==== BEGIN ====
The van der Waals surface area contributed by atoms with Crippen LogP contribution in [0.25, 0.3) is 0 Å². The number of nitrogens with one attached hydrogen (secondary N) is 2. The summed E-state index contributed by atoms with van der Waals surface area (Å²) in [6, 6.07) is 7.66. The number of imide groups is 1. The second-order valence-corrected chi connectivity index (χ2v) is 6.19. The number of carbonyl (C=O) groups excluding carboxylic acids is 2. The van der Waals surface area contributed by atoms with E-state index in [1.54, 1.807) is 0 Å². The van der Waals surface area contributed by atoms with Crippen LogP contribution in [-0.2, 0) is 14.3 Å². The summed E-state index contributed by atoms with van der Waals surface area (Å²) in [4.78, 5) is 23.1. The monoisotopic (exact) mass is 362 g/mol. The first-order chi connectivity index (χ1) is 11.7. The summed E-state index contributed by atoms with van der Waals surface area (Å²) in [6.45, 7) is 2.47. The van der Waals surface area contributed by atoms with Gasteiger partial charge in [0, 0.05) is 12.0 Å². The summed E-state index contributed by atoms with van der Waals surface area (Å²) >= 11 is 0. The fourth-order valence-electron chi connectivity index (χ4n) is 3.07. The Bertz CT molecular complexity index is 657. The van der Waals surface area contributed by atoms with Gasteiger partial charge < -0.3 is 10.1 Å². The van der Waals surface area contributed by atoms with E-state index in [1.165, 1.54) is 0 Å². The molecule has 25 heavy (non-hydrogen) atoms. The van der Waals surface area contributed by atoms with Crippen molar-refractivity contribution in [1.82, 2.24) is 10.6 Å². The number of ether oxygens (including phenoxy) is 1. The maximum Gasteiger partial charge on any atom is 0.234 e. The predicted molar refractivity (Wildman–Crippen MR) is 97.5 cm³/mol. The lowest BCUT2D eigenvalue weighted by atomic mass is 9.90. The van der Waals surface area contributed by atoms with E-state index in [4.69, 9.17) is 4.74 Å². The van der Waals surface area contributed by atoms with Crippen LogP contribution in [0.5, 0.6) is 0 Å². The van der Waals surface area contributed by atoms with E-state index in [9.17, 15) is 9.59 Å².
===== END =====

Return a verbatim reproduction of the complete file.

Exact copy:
The van der Waals surface area contributed by atoms with Crippen LogP contribution in [0.25, 0.3) is 0 Å². The number of nitrogens with one attached hydrogen (secondary N) is 2. The summed E-state index contributed by atoms with van der Waals surface area (Å²) in [6, 6.07) is 7.66. The number of imide groups is 1. The second-order valence-corrected chi connectivity index (χ2v) is 6.19. The number of carbonyl (C=O) groups excluding carboxylic acids is 2. The van der Waals surface area contributed by atoms with E-state index in [1.54, 1.807) is 0 Å². The van der Waals surface area contributed by atoms with Crippen LogP contribution in [-0.2, 0) is 14.3 Å². The summed E-state index contributed by atoms with van der Waals surface area (Å²) in [4.78, 5) is 23.1. The monoisotopic (exact) mass is 362 g/mol. The first-order chi connectivity index (χ1) is 11.7. The summed E-state index contributed by atoms with van der Waals surface area (Å²) in [6.45, 7) is 2.47. The van der Waals surface area contributed by atoms with Gasteiger partial charge in [0, 0.05) is 12.0 Å². The summed E-state index contributed by atoms with van der Waals surface area (Å²) >= 11 is 0. The fourth-order valence-electron chi connectivity index (χ4n) is 3.07. The Bertz CT molecular complexity index is 657. The van der Waals surface area contributed by atoms with Gasteiger partial charge < -0.3 is 10.1 Å². The van der Waals surface area contributed by atoms with E-state index in [1.165, 1.54) is 0 Å². The molecule has 25 heavy (non-hydrogen) atoms. The van der Waals surface area contributed by atoms with Crippen molar-refractivity contribution in [1.82, 2.24) is 10.6 Å². The number of ether oxygens (including phenoxy) is 1. The maximum Gasteiger partial charge on any atom is 0.234 e. The predicted molar refractivity (Wildman–Crippen MR) is 97.5 cm³/mol. The lowest BCUT2D eigenvalue weighted by atomic mass is 9.90. The van der Waals surface area contributed by atoms with E-state index in [4.69, 9.17) is 4.74 Å². The van der Waals surface area contributed by atoms with Crippen LogP contribution in [0.5, 0.6) is 0 Å². The van der Waals surface area contributed by atoms with E-state index in [9.17, 15) is 9.59 Å².